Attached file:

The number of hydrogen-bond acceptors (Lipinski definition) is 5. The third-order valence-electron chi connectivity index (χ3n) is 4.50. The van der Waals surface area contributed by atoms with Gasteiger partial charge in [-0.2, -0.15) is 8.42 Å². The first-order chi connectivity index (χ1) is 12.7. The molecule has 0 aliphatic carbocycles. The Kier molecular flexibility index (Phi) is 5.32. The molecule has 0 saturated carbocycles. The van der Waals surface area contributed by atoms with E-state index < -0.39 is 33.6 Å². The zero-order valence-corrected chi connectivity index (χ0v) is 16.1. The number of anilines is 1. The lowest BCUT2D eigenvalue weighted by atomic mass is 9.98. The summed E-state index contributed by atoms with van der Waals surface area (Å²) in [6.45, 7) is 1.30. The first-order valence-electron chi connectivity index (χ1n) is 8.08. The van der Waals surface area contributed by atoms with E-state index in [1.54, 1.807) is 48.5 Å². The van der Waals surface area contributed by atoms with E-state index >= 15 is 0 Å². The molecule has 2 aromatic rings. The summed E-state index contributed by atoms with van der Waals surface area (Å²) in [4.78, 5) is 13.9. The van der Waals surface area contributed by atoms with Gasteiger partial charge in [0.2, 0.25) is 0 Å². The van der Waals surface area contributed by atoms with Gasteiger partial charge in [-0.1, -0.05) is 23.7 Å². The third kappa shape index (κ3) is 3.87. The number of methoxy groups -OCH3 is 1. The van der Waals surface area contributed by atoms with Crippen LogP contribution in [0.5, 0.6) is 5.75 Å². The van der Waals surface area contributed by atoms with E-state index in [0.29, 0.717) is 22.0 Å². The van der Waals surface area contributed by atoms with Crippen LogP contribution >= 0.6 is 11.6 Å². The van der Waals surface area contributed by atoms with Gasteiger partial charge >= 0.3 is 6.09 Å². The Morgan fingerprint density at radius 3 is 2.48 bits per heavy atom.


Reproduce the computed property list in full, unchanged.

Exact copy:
The number of hydrogen-bond acceptors (Lipinski definition) is 5. The third-order valence-electron chi connectivity index (χ3n) is 4.50. The van der Waals surface area contributed by atoms with Gasteiger partial charge in [-0.2, -0.15) is 8.42 Å². The first-order chi connectivity index (χ1) is 12.7. The molecule has 0 aliphatic carbocycles. The Kier molecular flexibility index (Phi) is 5.32. The molecule has 0 saturated carbocycles. The van der Waals surface area contributed by atoms with E-state index < -0.39 is 33.6 Å². The zero-order valence-corrected chi connectivity index (χ0v) is 16.1. The number of anilines is 1. The lowest BCUT2D eigenvalue weighted by atomic mass is 9.98. The summed E-state index contributed by atoms with van der Waals surface area (Å²) in [6.45, 7) is 1.30. The first-order valence-electron chi connectivity index (χ1n) is 8.08. The van der Waals surface area contributed by atoms with E-state index in [1.54, 1.807) is 48.5 Å². The van der Waals surface area contributed by atoms with E-state index >= 15 is 0 Å². The molecule has 2 aromatic rings. The summed E-state index contributed by atoms with van der Waals surface area (Å²) in [4.78, 5) is 13.9. The van der Waals surface area contributed by atoms with Gasteiger partial charge in [0.2, 0.25) is 0 Å². The van der Waals surface area contributed by atoms with Gasteiger partial charge in [-0.1, -0.05) is 23.7 Å². The third kappa shape index (κ3) is 3.87. The number of methoxy groups -OCH3 is 1. The van der Waals surface area contributed by atoms with Crippen LogP contribution in [0.5, 0.6) is 5.75 Å². The van der Waals surface area contributed by atoms with E-state index in [0.29, 0.717) is 22.0 Å². The van der Waals surface area contributed by atoms with Crippen LogP contribution >= 0.6 is 11.6 Å². The van der Waals surface area contributed by atoms with Gasteiger partial charge >= 0.3 is 6.09 Å². The Morgan fingerprint density at radius 3 is 2.48 bits per heavy atom.